Al Qaeda plotted 9/11 anniversary rail attack -US
WASHINGTON (Reuters) - Al Qaeda considered attacking the U.S. rail sector on the 10th anniversary of the September 11 attacks, U.S. government officials said on Thursday in describing intelligence from Osama bin Laden's hide-out in Pakistan.
They said some evidence was found indicating the al Qaeda leader or his associates had engaged in discussions or planning for a possible attack on a train inside the United States on September 11, 2011.
"We have no information of any imminent terrorist threat to the U.S. rail sector, but wanted to make our partners aware of the alleged plotting," spokesman Matthew Chandler said of an intelligence message the Department of Homeland Security sent on Thursday.
The department and other U.S. agencies have been reviewing the treasure trove of information from bin Laden's compound in Pakistan seized by the United States during the raid this week that killed the al Qaeda leader.
An initial review of the information by U.S. intelligence analysts indicates that bin Laden, while in Abbottabad, played a direct role for years in plotting terror attacks, and was not just an inspirational figure to al Qaeda, The New York Times reported on Thursday.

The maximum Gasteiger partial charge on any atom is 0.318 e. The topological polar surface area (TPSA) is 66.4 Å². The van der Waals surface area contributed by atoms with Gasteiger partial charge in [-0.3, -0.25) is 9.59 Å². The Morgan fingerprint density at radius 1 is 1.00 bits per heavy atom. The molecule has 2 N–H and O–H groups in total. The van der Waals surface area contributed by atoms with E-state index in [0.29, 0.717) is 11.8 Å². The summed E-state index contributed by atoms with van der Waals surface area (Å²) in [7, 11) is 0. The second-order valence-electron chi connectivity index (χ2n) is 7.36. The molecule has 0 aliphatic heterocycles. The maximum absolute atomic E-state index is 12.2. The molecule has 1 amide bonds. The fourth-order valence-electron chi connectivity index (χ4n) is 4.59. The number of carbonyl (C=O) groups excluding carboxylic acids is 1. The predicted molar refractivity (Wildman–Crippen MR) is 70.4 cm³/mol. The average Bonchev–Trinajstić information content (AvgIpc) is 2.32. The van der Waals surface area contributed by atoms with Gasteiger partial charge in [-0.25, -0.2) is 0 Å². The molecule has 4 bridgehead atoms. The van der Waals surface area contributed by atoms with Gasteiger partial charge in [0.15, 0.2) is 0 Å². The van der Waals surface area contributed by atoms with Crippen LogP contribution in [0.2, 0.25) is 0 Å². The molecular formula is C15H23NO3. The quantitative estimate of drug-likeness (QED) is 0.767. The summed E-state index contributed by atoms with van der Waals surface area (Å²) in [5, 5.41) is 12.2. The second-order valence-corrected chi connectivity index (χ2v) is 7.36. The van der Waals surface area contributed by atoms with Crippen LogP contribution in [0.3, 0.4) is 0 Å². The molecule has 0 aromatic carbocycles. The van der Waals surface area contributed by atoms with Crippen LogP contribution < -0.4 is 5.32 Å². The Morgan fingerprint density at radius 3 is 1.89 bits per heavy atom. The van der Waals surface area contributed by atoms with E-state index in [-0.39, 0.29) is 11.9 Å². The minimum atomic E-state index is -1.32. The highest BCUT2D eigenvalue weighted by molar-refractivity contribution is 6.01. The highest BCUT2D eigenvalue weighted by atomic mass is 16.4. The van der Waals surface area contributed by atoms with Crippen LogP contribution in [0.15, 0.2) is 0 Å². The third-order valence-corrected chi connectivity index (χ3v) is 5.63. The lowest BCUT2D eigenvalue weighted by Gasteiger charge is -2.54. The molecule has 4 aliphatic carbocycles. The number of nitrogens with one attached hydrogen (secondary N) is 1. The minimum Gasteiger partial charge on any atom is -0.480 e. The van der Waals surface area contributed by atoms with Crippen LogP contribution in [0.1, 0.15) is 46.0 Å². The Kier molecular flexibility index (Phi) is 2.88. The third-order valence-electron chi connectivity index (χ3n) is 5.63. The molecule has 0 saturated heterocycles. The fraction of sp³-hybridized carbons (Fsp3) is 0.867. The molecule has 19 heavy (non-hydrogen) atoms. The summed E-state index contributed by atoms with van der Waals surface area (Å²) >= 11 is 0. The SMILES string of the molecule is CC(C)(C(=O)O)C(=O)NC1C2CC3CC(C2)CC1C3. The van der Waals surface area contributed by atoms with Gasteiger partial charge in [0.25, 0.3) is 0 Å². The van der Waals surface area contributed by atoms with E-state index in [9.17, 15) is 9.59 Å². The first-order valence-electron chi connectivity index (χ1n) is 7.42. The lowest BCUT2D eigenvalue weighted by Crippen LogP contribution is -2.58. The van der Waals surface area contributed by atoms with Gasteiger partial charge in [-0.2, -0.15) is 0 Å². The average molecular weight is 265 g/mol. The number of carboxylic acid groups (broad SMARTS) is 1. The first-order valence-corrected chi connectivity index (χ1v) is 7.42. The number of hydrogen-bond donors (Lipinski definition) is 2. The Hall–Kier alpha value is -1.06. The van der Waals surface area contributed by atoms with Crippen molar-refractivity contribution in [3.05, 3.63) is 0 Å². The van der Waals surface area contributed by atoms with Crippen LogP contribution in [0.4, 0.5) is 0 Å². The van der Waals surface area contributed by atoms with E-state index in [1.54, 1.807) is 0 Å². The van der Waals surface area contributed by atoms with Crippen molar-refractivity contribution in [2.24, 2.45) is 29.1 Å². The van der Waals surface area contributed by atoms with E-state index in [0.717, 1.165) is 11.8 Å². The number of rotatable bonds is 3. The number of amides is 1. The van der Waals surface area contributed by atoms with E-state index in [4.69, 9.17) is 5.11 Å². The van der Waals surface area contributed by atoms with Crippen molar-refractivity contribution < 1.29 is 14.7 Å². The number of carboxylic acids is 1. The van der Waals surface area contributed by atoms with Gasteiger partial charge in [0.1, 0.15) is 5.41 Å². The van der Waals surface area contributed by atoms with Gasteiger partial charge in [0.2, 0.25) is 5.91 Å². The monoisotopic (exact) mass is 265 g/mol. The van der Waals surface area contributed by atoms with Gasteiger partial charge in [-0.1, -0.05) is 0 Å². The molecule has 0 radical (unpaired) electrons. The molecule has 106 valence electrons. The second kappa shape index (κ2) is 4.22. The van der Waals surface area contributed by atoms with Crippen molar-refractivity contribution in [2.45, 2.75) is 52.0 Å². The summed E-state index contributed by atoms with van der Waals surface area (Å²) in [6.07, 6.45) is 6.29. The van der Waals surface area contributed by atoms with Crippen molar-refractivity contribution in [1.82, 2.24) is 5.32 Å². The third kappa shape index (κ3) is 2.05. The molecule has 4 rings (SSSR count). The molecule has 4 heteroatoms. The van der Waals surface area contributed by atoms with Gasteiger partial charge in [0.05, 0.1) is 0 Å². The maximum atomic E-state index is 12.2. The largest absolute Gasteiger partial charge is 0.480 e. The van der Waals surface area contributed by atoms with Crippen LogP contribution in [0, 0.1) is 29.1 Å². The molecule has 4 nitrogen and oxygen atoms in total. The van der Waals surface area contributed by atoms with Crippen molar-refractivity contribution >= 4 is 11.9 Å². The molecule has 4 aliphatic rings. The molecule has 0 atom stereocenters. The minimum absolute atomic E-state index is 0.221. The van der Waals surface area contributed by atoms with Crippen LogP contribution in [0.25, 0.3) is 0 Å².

"He wasn't just a figurehead," the Times quoted a U.S. official as saying. "He continued to plot and plan, to come up with ideas about targets, and to communicate those ideas to other senior Qaeda leaders."
The information on plotting against the U.S. rail sector indicated one possible tactic for attacking a train was trying to tip it somehow off its tracks, one official said.
The official said it appeared from the information that this was an idea that bin Laden or his associates considered, but there was no indication now from the intelligence that further plans were drawn up for the scheme or that steps were taken to carry it out.
Another official said al Qaeda in February last year contemplated the rail attack to occur on the 10th anniversary of the hijacked plane attacks on the World Trade Center in New York and the Pentagon, but the group was not tied to that exact date.
Since the raid, the Department of Homeland Security has taken a number of steps in reviewing measures at all potential terrorist targets, including transportation systems across the country. It added more officers at airports and at the borders.
Chandler said the alleged al Qaeda plot was based on "initial reporting, which is often misleading or inaccurate and subject to change."
He added, "We remain at a heightened state of vigilance," but said there were no plans to raise the national threat level.
Officials have long been concerned that al Qaeda might try to carry out attacks on the U.S. rail system.
In 2008, U.S. authorities warned of a possible al Qaeda threat to transit systems in and around New York City over the Thanksgiving holiday weekend.
Last year, an Afghan immigrant pleaded guilty in New York to plotting a suicide bombing campaign on Manhattan's subway system in what U.S. authorities described as one of the most serious threats since the September 11 attacks. (Editing by Mohammad Zargham and Vicki Allen)
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